Palliative care and patient flow
Dr. Singh also described how hospitalists played an important role in palliative care for COVID patients. The hospital medicine team offered hospitalist palliative care services, which included COVIDtalk, a course on communicating about end of life, which helped to expand the pool of palliative care providers. Those trained were taught that these difficult conversations had to be honest and clear, with the goals of care addressed very early in the admission, should a patient decompensate soon after arrival.
A palliative “rapid response team” included a virtual hospitalist, a palliative care nurse practitioner, and a virtual psychiatrist – a team available 24 hours a day to have longer conversations so that clinicians could better tend to their patients when the in-person palliative care service was stretched thin, or at off hours like the middle of the night.
These innovations not only helped serve patients and families better, but also gave hospitalists training and experience in palliative care.
At Roper Hospital, Dr. Stein explained how hospitalists helped improve management of COVID patient flow. Depending on the time of day and the staffing on duty, there could be considerable confusion about where patients should go after the ED, or the COVID progressive unit, or the floor.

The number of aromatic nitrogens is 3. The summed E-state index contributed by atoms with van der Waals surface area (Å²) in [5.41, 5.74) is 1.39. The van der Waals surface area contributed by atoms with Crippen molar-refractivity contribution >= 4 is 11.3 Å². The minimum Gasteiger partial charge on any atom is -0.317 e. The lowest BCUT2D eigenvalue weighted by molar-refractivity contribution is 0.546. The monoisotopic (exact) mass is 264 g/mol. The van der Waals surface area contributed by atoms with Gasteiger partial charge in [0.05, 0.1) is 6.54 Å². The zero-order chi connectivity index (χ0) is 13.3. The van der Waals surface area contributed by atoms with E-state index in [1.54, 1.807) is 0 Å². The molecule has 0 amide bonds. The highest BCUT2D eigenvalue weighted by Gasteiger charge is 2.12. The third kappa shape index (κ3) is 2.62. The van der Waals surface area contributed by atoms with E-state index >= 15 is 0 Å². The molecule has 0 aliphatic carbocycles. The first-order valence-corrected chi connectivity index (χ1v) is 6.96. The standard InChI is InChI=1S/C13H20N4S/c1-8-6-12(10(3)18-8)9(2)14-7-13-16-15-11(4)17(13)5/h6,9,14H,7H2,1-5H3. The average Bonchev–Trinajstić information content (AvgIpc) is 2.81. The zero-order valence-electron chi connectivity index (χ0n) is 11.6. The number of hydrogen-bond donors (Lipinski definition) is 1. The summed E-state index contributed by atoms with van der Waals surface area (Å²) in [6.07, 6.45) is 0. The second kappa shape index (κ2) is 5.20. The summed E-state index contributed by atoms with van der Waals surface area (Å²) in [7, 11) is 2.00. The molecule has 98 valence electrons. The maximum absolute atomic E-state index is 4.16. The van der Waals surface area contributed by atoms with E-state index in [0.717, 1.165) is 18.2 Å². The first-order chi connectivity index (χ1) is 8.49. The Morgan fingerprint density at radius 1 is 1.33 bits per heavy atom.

Hospitalists helped develop hospitalwide algorithms for escalating and deescalating acuity, Dr. Stein said, providing a “shared mental model for where a patient should go.”
“There are many ways hospitalists can and did rise to meet the unique demands of COVID,” Dr. Singh said, “whether it was innovating a new unit or service or work flow or leading a multidisciplinary team to extend or support other services that may have been strained.”
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